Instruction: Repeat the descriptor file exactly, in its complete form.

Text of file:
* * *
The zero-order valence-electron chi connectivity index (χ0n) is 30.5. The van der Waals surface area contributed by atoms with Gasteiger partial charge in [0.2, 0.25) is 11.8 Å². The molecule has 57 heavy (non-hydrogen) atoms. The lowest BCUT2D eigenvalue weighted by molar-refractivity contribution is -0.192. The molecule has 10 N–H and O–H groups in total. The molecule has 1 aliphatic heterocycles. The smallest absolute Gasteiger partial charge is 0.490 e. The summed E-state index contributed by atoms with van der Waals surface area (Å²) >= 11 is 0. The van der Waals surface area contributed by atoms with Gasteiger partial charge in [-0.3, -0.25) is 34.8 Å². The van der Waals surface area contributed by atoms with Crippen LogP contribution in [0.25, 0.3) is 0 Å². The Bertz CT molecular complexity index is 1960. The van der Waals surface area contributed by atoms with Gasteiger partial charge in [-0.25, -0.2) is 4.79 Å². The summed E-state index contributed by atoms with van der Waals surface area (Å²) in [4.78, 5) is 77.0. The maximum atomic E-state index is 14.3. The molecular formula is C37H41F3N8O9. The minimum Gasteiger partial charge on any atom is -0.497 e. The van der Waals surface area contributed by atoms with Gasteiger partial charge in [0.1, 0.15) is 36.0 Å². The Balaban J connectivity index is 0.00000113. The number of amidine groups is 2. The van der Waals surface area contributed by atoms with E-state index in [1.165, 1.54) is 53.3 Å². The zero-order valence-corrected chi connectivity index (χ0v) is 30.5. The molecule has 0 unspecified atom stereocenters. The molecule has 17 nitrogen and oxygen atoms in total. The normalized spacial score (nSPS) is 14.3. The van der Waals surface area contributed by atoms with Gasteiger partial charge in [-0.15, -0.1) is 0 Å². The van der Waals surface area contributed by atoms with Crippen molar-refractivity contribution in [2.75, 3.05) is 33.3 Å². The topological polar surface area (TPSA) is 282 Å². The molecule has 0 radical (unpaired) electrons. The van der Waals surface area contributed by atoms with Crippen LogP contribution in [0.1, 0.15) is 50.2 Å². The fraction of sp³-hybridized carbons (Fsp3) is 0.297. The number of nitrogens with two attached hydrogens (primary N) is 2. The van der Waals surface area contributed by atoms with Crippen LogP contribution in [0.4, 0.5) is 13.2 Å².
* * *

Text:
The zero-order valence-electron chi connectivity index (χ0n) is 30.5. The van der Waals surface area contributed by atoms with Gasteiger partial charge in [0.2, 0.25) is 11.8 Å². The molecule has 57 heavy (non-hydrogen) atoms. The lowest BCUT2D eigenvalue weighted by molar-refractivity contribution is -0.192. The molecule has 10 N–H and O–H groups in total. The molecule has 1 aliphatic heterocycles. The smallest absolute Gasteiger partial charge is 0.490 e. The summed E-state index contributed by atoms with van der Waals surface area (Å²) >= 11 is 0. The van der Waals surface area contributed by atoms with Gasteiger partial charge in [-0.3, -0.25) is 34.8 Å². The van der Waals surface area contributed by atoms with Crippen LogP contribution in [0.25, 0.3) is 0 Å². The Bertz CT molecular complexity index is 1960. The van der Waals surface area contributed by atoms with Gasteiger partial charge in [-0.25, -0.2) is 4.79 Å². The summed E-state index contributed by atoms with van der Waals surface area (Å²) in [4.78, 5) is 77.0. The maximum atomic E-state index is 14.3. The molecular formula is C37H41F3N8O9. The minimum Gasteiger partial charge on any atom is -0.497 e. The van der Waals surface area contributed by atoms with Gasteiger partial charge in [0.1, 0.15) is 36.0 Å². The Balaban J connectivity index is 0.00000113. The number of amidine groups is 2. The van der Waals surface area contributed by atoms with E-state index in [1.165, 1.54) is 53.3 Å². The zero-order valence-corrected chi connectivity index (χ0v) is 30.5. The molecule has 0 unspecified atom stereocenters. The molecule has 17 nitrogen and oxygen atoms in total. The normalized spacial score (nSPS) is 14.3. The van der Waals surface area contributed by atoms with Gasteiger partial charge in [-0.15, -0.1) is 0 Å². The van der Waals surface area contributed by atoms with Crippen molar-refractivity contribution in [2.75, 3.05) is 33.3 Å². The topological polar surface area (TPSA) is 282 Å². The molecule has 0 radical (unpaired) electrons. The van der Waals surface area contributed by atoms with Crippen LogP contribution in [0.1, 0.15) is 50.2 Å². The fraction of sp³-hybridized carbons (Fsp3) is 0.297. The number of nitrogens with two attached hydrogens (primary N) is 2. The van der Waals surface area contributed by atoms with Crippen LogP contribution in [0.4, 0.5) is 13.2 Å².